Skip to Main content Skip to Navigation
New interface

Lobophora: biotic interactions and diversification

Abstract : The brown alga Lobophora represents a notable benthic component in tropical coral reefs, and began drawing the attention of marine ecologists by achieving impressive blooms at the expense of corals since the early 80s. Marine ecologists are still debating whether or not macroalgal dominance represents a consequence or cause of coral degradation. While Lobophora has been the object of contradictory observations in terms of susceptibility to herbivory and effects on corals, evidence tends to suggest that episodes of reef take-over are opportunistic and symptomatic of reef degradation. From a taxonomic point of view, only 11 species of Lobophora were recognized at the beginning of this study, and virtually all species of Lobophora reported around the world had been assigned to L. variegata, originally described from the Caribbean. This study intends to shed new taxonomical and ecological insights on this algal taxon. Using a DNA-based taxonomical approach we reassessed the species diversity of this genus at a local scale in New Caledonia and subsequently on a global level. Results disclosed a remarkable global diversity, increasing our taxonomic knowledge of this genus by no less than 10 folds. From an ecological perspective, we tested if different species of Lobophora were differentially (1) capable of chemically damaging scleractinian corals, and (2) susceptible to herbivory. We showed that the genus Lobophora was inherently capable of bleaching certain coral species, and we isolated three new C21 polyunsaturated alcohols named lobophorenols A-C with bleaching properties. Nevertheless, in situ observations in New Caledonia indicated that although potentially chemically armed, Lobophora species did not or rarely bleached their coral hosts, thereby raising the issue of the location of these bioactive components and the environmental factors enabling their putative release by the alga. We also showed that herbivores indiscriminately consumed Lobophora species. From the results of allelopathic bioassays and grazing experiments we conclude that: (1) corals and Lobophora maintain a chemical-mediated status quo on healthy reefs; (2) chemical defense apparently does not deter grazing of Lobophora by prominent herbivores; (3) it is more likely that Lobophora avoids being grazed by escape strategies such as growing under the coral canopy. The genus Lobophora represents an excellent model to study the role of ecological speciation in macroalgae within coral reefs. Therefore, future studies should be targeted at investigating the role of Lobophora secondary metabolites and exploring the ecological factors responsible for the impressive diversification of this alga.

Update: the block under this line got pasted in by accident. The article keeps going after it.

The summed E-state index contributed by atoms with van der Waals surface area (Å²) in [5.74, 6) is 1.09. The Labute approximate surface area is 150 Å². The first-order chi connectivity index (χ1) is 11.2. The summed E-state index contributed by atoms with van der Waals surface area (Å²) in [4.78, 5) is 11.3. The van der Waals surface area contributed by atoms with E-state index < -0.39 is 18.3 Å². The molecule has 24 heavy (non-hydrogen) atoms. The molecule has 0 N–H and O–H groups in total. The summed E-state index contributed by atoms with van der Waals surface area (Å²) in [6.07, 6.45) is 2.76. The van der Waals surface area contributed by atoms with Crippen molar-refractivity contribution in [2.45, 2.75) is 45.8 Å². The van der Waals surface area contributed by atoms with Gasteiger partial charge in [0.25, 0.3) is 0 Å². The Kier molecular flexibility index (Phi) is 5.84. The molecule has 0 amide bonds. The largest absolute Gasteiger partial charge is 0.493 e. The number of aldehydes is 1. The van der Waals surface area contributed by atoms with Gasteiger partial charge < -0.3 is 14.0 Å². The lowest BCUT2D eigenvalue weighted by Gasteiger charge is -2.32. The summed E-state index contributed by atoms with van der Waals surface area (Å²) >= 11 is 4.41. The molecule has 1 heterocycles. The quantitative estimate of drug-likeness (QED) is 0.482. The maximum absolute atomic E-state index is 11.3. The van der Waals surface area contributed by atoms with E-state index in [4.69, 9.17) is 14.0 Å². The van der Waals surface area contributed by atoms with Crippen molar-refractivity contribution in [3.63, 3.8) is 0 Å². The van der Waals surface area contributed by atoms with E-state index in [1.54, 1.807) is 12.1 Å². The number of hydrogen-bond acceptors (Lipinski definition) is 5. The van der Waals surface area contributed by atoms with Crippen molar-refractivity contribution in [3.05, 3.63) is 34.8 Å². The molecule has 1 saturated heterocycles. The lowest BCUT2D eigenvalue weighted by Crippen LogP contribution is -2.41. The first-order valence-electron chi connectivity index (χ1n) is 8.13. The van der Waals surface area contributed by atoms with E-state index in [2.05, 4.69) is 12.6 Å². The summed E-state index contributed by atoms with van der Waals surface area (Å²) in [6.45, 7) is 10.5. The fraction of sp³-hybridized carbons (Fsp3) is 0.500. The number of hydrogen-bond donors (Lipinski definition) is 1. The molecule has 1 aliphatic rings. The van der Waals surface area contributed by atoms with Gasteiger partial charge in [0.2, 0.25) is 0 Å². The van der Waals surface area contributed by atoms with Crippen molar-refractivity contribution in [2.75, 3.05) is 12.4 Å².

Complete list of metadata
Contributor : Isabelle Gasser Connect in order to contact the contributor
Submitted on : Thursday, January 7, 2016 - 11:38:53 PM
Last modification on : Tuesday, November 16, 2021 - 4:40:11 AM
Long-term archiving on: : Friday, April 8, 2016 - 1:37:01 PM


Distributed under a Creative Commons Attribution - NonCommercial - NoDerivatives 4.0 International License


  • HAL Id : tel-01252670, version 1



Christophe Vieira. Lobophora: biotic interactions and diversification. Systematics, Phylogenetics and taxonomy. Université Pierre et Marie Curie (Paris, France); Ghent University (Gand, Belgique), 2015. English. ⟨NNT : 2015PA066195⟩. ⟨tel-01252670⟩



Record views


Files downloads